Work vs Play: Managing your Professional Image Online

on September 7, 2011 | Social Media | Comments (0)

Australians are working more than ever. With 24/7 access to the internet, we are increasingly bringing our work home by networking with colleagues and clients online.

It doesn’t take much searching in the news to find stories of ordinary folk and those in the public eye losing their jobs over inappropriate posts on their social networking profiles.

For this reason work places are beginning to create social media policies to control their employee’s presence online and protect their brand name.

By carefully reading privacy settings and monitoring what you share with others, it’s easy to avoid getting into trouble with your employer and even make a good impression when prospective employers are searching for you online.

1. Don’t assume people won’t go looking for your social media sites.

It’s no secret that employers are now using social networking sites to perform background checks on potential or current employees. Don’t underestimate their skills to find your information online – it’s not hard to perform a quick Google search.

2. Set your personal online profiles to private.

While it’s an obvious and overly preached solution – make sure yosocial media privacy privateur personal social networking pages are private. Stories and photos of your wild weekend out aren’t going to impress your employer and some of those Facebook groups you’ve liked probably don’t fit in with the company’s image.

On Facebook, make sure you allow friend requests to only be sent from friends of friends. You can also choose to hide your name from the search tool.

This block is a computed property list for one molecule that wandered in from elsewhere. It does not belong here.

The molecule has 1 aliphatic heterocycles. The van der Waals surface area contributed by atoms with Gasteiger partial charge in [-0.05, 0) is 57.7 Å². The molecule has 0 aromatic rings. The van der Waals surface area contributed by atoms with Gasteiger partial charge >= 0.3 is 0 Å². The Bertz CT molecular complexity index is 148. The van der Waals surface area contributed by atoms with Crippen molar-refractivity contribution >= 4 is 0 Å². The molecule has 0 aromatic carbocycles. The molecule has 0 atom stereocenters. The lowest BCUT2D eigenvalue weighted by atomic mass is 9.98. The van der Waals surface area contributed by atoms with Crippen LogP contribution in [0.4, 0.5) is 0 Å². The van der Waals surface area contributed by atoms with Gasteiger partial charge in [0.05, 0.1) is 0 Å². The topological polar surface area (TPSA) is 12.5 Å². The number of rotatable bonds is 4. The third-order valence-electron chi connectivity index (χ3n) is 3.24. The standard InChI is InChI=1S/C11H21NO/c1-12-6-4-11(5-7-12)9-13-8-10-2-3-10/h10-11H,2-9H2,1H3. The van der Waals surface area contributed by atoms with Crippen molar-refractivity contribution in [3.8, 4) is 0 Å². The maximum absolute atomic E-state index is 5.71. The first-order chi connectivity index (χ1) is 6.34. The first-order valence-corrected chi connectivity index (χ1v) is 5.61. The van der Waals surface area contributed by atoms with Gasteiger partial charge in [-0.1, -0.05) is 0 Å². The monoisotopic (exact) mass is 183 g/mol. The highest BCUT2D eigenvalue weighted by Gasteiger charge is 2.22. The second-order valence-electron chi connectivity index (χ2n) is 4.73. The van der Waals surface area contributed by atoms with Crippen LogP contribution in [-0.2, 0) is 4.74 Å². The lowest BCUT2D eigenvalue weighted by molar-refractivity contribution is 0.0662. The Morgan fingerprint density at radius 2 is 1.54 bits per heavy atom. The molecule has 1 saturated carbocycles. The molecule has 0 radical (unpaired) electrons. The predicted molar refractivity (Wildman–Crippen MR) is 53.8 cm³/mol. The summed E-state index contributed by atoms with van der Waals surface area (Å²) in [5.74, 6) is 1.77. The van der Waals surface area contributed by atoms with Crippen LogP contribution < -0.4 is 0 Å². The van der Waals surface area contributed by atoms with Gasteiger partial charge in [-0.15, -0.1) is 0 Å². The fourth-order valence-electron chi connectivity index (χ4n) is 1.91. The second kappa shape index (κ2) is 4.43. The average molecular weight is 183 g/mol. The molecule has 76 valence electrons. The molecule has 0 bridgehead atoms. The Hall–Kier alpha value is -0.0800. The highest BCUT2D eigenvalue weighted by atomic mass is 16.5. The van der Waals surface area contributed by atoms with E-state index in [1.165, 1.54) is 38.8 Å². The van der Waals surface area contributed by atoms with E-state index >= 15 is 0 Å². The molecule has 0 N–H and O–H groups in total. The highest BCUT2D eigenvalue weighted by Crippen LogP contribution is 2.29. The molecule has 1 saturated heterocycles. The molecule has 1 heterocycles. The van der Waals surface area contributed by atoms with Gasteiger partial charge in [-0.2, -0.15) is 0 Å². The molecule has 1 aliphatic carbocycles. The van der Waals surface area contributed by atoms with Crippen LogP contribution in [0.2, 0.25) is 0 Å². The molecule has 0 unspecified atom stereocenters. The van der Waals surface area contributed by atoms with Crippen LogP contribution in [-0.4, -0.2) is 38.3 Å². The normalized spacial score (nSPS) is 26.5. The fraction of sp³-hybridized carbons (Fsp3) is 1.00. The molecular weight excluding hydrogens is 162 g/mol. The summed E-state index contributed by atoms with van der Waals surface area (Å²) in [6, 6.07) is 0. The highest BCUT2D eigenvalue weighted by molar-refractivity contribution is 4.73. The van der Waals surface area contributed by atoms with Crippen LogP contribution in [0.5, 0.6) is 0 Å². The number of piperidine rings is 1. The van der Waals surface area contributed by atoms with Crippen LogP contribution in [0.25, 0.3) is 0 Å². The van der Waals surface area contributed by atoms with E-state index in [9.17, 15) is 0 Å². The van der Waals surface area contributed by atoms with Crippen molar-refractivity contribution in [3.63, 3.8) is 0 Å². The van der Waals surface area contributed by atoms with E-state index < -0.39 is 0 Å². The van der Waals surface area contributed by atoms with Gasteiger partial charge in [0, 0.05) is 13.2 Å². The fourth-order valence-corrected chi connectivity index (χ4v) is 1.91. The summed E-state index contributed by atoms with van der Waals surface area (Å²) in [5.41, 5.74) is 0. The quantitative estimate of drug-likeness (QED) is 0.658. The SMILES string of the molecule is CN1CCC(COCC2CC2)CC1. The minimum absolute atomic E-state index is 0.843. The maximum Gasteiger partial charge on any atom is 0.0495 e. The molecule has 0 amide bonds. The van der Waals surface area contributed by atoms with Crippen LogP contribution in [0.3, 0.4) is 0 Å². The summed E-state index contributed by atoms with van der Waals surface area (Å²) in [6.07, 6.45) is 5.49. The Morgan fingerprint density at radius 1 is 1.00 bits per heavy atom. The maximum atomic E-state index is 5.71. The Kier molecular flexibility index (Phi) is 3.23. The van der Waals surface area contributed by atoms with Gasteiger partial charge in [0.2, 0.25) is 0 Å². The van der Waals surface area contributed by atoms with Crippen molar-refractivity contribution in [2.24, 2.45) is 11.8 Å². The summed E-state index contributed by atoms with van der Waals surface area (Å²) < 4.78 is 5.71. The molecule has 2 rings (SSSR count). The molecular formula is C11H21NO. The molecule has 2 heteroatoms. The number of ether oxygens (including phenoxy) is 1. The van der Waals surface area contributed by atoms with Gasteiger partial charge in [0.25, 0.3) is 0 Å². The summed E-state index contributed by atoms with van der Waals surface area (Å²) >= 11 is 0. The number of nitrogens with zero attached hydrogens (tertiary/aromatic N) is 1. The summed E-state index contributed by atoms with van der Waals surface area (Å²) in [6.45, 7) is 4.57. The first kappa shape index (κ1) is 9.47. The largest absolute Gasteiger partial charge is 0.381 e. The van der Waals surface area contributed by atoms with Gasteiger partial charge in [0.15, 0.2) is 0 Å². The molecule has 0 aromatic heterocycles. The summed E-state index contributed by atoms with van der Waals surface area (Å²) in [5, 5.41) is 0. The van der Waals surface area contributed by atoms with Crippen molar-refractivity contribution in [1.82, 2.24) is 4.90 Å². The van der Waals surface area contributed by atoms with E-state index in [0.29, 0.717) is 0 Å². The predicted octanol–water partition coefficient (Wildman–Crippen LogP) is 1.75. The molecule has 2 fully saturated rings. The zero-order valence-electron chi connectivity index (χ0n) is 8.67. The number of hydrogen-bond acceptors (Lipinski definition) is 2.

3. Regularly check your privacy settings.

Websites like Facebook are notorious for changing their privacy settings every few months. Sometimes it’s easy to see a notification about a change in privacy settings and ignore it carelessly, but regularly make the effort to be re-educated on what information you’re sharing and with whom.

4. Create a professional account on your social networking site of choice.

Although it may seem unnecessary, creating a second profile shows your employer you have the responsibility and sensibility to manage your online image with care. Just make sure you choose an appropriate photo.

5. Google yourself!

It might sound conceited (and yet we’ve all done it!), but the best way to clean up any inappropriate content you’ve posted online is to search for yourself on Google. Who knows what could be lurking on your old MySpace page? Try Googling your full name alone, then add your current or previous employers to the search, where you live etc. for a more thorough search. This way, you can see through the eyes of employers or clients who may be searching for you online.

6. Last of all, and most importantly – don’t upload content you wouldn’t be prepared to scream at the top of your lungs to the world

The reality is, even if you do your utmost to restrict who can view your online information, there are still possibilities it could still reach the eyes of people you’d rather didn’t see it. Whether it be because of a vengeful friend, or a security hole, your information has the possibility of making it’s way off your profile and onto the rest of the media opps

Don’t confuse personal with private. Make the division clear. Social networking sites should be managed as if by a public relations firm. Online your name is a brand and you have an image to maintain.

If you are consistent with promoting a professional image on these websites, you should stay out of trouble with your current employer and may even find yourself networking more successfully with industry colleagues and clients.

janebuckle :